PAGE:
New Releases for the Week of February 28, 2020


THE INVISIBLE MAN

(Blumhouse/Universal) Elisabeth Moss, Oliver Jackson-Cohen, Harriet Dyer, Aldis Hodge, Storm Reid, Michael Dorman, Benedict Hardie. Directed by Leigh Whannell

When her abusive ex takes his own life, Cecilia is at first relieved. When he leaves her his fortune, she becomes uneasy. When a series of unlikely coincidences turns lethal, she begins to suspect that her ex may not be dead but hiding in plain sight.

See the trailer here
For more on the movie this is the website
Genre: Horror
Now Playing: Wide Release
Rating: R (for some strong bloody violence and language)

Blood on Her Name

(Vertical) Bethany Anne Lind, Elisabeth Röhm, Jared Ivers, Will Patton. When a woman accidentally kills a man, she panics and hides the body. When her conscience demands that she return the body to his family, things really spiral out of control.

See the trailer here
For more on the movie this is the website  
Genre: Suspense
Now Playing: Studio Grill Sunset Walk
Rating: NR

Disappearance at Clifton Hill

(IFC Midnight) Tuppence Middleton, Hannah Gross, David Cronenberg, Eric Johnson. A troubled young woman with a checkered past returns home to Niagara Falls. While there she is compelled to investigate a mystery that has plagued her since childhood, but that investigation will take her into a conspiracy of silence that runs deeper than she could possibly fathom.

See the trailer here
For more on the movie this is the website  
Genre: Drama
Now Playing: Barnstorm Theater
Rating: NR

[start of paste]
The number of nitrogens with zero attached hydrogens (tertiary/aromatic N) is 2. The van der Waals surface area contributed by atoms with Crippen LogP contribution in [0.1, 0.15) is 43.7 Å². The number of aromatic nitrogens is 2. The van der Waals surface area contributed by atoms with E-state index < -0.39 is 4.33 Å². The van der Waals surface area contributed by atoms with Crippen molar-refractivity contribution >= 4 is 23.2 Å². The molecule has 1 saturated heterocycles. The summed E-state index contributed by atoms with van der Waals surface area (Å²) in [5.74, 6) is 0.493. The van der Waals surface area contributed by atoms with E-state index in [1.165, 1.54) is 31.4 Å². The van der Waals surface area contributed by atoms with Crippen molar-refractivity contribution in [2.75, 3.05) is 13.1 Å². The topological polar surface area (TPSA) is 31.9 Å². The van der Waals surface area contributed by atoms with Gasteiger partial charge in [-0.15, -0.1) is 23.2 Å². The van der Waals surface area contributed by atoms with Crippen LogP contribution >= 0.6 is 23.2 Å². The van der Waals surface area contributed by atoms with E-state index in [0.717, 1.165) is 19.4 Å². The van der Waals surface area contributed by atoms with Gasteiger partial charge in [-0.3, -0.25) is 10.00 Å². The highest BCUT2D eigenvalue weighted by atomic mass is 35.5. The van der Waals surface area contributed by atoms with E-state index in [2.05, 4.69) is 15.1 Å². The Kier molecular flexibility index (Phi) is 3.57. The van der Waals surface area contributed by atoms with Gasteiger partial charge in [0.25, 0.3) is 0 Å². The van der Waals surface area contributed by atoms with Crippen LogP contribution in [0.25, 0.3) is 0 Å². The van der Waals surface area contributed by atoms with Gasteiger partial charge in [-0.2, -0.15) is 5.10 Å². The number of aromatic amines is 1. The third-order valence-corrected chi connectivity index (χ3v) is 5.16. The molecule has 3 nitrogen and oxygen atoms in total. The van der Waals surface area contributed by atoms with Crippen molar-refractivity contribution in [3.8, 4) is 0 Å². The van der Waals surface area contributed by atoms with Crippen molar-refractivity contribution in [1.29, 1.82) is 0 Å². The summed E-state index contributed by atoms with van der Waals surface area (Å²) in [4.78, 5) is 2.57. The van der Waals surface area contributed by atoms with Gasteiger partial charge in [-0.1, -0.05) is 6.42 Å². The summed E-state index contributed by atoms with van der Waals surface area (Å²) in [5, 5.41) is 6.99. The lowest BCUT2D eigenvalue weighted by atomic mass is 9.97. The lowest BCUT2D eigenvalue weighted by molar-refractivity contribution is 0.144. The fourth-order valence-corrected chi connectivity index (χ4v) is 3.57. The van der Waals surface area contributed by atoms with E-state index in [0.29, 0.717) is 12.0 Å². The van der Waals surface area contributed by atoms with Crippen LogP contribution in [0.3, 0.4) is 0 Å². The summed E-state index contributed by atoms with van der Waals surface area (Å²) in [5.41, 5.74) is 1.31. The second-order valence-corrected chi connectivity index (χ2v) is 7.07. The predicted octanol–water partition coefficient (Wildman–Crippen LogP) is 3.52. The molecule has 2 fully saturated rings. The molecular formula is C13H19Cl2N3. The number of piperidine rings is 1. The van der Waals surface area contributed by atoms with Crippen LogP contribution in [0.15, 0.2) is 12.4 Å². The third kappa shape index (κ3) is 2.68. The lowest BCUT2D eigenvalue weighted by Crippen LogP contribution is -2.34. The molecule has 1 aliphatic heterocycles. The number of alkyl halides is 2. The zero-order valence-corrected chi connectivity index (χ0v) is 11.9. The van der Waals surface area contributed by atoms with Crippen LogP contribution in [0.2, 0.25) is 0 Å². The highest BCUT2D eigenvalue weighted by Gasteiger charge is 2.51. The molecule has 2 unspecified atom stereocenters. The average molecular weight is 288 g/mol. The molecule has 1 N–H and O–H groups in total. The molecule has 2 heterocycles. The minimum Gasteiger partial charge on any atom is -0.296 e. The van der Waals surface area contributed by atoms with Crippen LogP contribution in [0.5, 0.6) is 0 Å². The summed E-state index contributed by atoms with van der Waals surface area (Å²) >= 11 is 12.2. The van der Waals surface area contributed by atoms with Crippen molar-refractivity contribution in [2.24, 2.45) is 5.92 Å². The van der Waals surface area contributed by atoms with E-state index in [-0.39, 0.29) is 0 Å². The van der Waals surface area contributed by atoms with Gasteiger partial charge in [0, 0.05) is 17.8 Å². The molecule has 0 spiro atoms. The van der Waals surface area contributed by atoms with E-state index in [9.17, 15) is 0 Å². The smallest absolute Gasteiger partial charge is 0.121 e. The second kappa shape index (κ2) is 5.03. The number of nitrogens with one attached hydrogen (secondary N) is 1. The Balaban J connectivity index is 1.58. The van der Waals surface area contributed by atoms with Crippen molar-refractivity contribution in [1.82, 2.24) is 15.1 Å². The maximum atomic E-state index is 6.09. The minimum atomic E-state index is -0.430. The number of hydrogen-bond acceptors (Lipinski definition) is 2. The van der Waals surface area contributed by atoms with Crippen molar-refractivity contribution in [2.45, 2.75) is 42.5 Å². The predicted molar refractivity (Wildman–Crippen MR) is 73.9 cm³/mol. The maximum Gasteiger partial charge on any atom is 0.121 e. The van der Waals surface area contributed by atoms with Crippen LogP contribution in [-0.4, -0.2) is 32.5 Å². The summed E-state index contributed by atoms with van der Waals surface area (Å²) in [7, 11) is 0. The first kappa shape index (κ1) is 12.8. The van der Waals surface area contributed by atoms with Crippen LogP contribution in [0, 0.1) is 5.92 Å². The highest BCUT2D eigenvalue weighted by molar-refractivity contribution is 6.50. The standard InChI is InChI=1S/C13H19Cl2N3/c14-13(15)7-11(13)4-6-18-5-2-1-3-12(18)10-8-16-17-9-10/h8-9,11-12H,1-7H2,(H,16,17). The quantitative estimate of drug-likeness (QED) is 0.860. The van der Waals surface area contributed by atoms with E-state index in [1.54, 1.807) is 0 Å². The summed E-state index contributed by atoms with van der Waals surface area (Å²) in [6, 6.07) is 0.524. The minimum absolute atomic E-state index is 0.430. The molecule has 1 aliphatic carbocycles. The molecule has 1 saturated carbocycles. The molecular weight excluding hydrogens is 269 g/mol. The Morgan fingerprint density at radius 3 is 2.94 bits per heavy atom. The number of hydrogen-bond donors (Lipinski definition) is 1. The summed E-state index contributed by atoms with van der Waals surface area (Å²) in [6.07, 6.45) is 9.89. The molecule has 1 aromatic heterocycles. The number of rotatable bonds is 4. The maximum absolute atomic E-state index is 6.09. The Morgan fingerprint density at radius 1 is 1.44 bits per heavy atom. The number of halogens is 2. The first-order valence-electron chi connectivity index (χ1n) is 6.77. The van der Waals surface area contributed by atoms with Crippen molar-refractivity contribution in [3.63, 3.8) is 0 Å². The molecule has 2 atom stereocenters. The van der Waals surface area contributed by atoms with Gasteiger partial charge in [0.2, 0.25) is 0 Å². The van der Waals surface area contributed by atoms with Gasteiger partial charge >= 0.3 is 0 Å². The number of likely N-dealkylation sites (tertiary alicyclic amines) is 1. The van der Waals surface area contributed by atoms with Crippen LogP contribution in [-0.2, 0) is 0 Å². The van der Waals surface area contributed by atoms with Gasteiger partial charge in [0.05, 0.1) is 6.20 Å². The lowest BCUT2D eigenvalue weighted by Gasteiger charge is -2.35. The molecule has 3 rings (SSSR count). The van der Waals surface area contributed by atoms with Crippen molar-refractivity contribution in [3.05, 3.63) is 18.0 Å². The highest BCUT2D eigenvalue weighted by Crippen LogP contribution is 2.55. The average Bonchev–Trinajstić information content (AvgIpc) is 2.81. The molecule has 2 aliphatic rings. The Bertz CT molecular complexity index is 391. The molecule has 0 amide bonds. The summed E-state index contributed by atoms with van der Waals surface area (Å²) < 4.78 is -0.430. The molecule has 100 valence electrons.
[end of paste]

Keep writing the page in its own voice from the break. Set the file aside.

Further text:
Emma.

(Focus) Anya Taylor-Joy, Johnny Flynn, Bill Nighy, Mia Goth. Jane Austen’s beloved tale of a queen bee in a small town who seeks an equal to marry, discovers that sometimes you have to earn your happily ever after.

=See the trailer here
For more on the movie this is the website  
Genre: Comedy
Now Playing: AMC Altamonte Mall, Regal Winter Park Village
Rating: PG (for brief partial nudity)

Guns Akimbo

(Saban) Daniel Radcliffe, Samara Weaving, Ned Dennehy, Rhys Darby. A mild-mannered video game developer gets caught up in a real-life streaming deathmatch, waking up with guns grafted to his hands. He’s up against the game’s most successful killer and his usual fallback. of running and hiding won’t help him.

See the trailer here
For more on the movie this is the website  
Genre: Action Comedy
Now Playing: Barnstorm Theater, Studio Movie Grill Sunset Walk
Rating: R (for strong bloody violence throughout, pervasive language, drug use, sexual references and brief graphic nudity)

Impractical Jokers: The Movie

(truTV) Joe Gatto, James Murray, Brian Quinn, Sal Vulcano. The merry pranksters of truTV make the break for the silver screen, starring in a movie that involves their attempt for redemption, competing in hidden camera challenges that will help overcome a high school mishap that hangs over the lives of three of them.

See the trailer here
For more on the movie this is the website  
Genre: Comedy
Now Playing: AMC Altamonte Mall,  AMC Avenue 16, AMC Classic New Smyrna, AMC Disney Springs, AMC Lake Square, Cinemark Orlando, Cinepolis Polk County, Cobb Grand Winter Haven, Cobb Merritt Square, Cobb Plaza Cinema Café, Epic Theaters of Clermont, Epic Theaters of Lee Vista, Epic Theaters of Titusville, Epic Theaters of West Volusia, Fashion Square Premiere, Regal Port Orange Pavilion, Regal The Loop, Regal Wekiva Riverwalk
Rating: PG-13 (for suggestive content, language, some drug references and brief nudity)

Premature

(IFC) Zora Howard, Joshua Boone, Imani Lewis, Jimmy Lee Gary Jr. Two young people in Harlem – a poet getting ready to go to college in the fall, and an aspiring music producer, meet and fall in love. But the fantasy turns real as they – and particularly her – must deal with the consequences of their relationship

See the trailer here
For more on the movie this is the website  
Genre: Romance
Now Playing: Barnstorm Theater, Cinematique Daytona
Rating: NR

Seberg

(Amazon) Kristen Stewart, Jack O’Connell, Anthony Mackie, Colm Meaney. Actress Jean Seberg was the darling of the French New Wave cinema, but her involvement in the civil rights movement brought her to the attention of the FBI who did their best to derail her career and tarnish her reputation.

See the trailer here
For more on the movie this is the website